On the evolution of gaseous haloes in cosmological simulations of galaxy formation

Change log
Bennett, Jake 

The study of gaseous haloes holds the key to understanding gas flows in and out of galaxies, which in turn determines how galaxies form and evolve.

However, recent observations have revealed them to be very complex, with the presence of significant amounts of multiphase gas, driven by a range of physical process within galaxies as well as by the larger-scale environment. Simulations that realistically model this gas are therefore crucial to interpreting this new data, and ultimately helping us understand how galaxies assemble. However, many cosmological simulations sacrifice resolution in gaseous haloes to reduce their computational cost, meaning their ability to accurately resolve some of the key physical processes, such as turbulence and instabilities, can be limited.

Using cosmological simulations, in this thesis I have investigated how gaseous haloes evolve over time. I have implemented a new shock refinement scheme to boost numerical resolution in gaseous haloes. Applied to a massive cluster progenitor, I found significant increases in cold gas mass in filaments and clumps, leading to more widespread star formation. In the hot halo there is a notable boost in turbulent velocities, leading to a doubling of non-thermal pressure support.

With the FABLE suite, I studied how the hydrostatic mass bias and turbulent pressure support level in galaxy clusters change as they undergo major mergers and are host to powerful feedback episodes. I found that clusters rarely tend to be in hydrostatic equilibrium for long, with variations being driven by both merger activity and interestingly, at higher redshift, AGN feedback. Such insights could be important for future cluster mass estimates from X-ray and SZ observations, for use as cosmological probes.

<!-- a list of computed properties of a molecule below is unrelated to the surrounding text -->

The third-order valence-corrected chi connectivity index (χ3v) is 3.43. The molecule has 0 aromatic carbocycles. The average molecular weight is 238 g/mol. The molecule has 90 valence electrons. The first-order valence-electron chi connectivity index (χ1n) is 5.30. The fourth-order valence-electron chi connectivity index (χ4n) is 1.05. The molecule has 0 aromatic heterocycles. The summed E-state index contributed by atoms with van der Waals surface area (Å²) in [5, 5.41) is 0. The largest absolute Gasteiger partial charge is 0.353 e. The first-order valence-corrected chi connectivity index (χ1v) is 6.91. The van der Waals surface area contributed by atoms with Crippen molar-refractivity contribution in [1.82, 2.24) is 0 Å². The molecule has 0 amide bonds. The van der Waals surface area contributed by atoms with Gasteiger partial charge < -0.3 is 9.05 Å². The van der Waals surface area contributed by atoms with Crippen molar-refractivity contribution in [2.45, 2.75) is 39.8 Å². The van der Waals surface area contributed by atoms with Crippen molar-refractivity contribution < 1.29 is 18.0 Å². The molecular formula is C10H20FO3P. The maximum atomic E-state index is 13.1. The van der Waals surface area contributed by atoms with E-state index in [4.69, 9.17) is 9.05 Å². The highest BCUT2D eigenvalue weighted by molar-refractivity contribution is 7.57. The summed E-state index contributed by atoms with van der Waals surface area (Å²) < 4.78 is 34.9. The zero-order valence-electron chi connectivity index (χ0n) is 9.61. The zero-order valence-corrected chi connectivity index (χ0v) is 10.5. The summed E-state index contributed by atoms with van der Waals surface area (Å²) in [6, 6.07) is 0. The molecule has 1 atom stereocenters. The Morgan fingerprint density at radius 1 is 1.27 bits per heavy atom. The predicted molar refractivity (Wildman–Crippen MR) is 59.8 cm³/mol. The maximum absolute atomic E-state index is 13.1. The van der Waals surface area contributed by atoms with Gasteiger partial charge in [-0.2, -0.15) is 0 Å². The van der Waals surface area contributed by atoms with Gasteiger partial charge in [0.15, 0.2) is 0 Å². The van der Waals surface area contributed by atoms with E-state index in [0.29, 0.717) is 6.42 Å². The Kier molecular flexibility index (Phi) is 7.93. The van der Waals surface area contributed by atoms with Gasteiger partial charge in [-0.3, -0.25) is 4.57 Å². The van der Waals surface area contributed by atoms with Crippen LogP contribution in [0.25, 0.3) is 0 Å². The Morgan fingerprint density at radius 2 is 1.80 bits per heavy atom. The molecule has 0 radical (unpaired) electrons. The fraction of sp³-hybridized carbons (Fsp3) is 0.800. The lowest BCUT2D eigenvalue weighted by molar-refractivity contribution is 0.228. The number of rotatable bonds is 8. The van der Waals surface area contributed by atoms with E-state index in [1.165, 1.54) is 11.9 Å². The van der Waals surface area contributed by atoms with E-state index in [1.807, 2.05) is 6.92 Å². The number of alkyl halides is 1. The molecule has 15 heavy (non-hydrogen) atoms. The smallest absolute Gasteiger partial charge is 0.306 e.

Finally, I simulated the growth of an ultramassive black hole of mass ∼ 10^10 M⊙ by z = 6. I have studied its impact on the gaseous halo around it, including how powerful AGN feedback can disrupt inflowing cold filaments and increase the thermal pressure of the surrounding gas. I found that strong AGN-driven outflows can deposit significant quantities of metals at very large distances from the central galaxy, which could be a unique signature of the presence of such ultramassive black holes in the very early Universe.

Many of the effects predicted by the simulations described in this thesis have the potential to be observed (or ruled out) in the coming decade or two, with an incoming wealth of observational data from observatories like JWST, Athena, CMB-S4, SKA, and LISA. These data, combined with further developments in theory and simulation, will therefore revolutionise our understanding of gaseous haloes.

Sijacki, Debora
Astronomy, Astrophysics, Circumgalactic medium, Cosmological simulations, Galaxy evolution, Galaxy formation, Gaseous haloes, Hydrodynamical simulations
Doctor of Philosophy (PhD)
Awarding Institution
University of Cambridge
STFC (2116203)
European Research Council (638707)
STFC European Research Council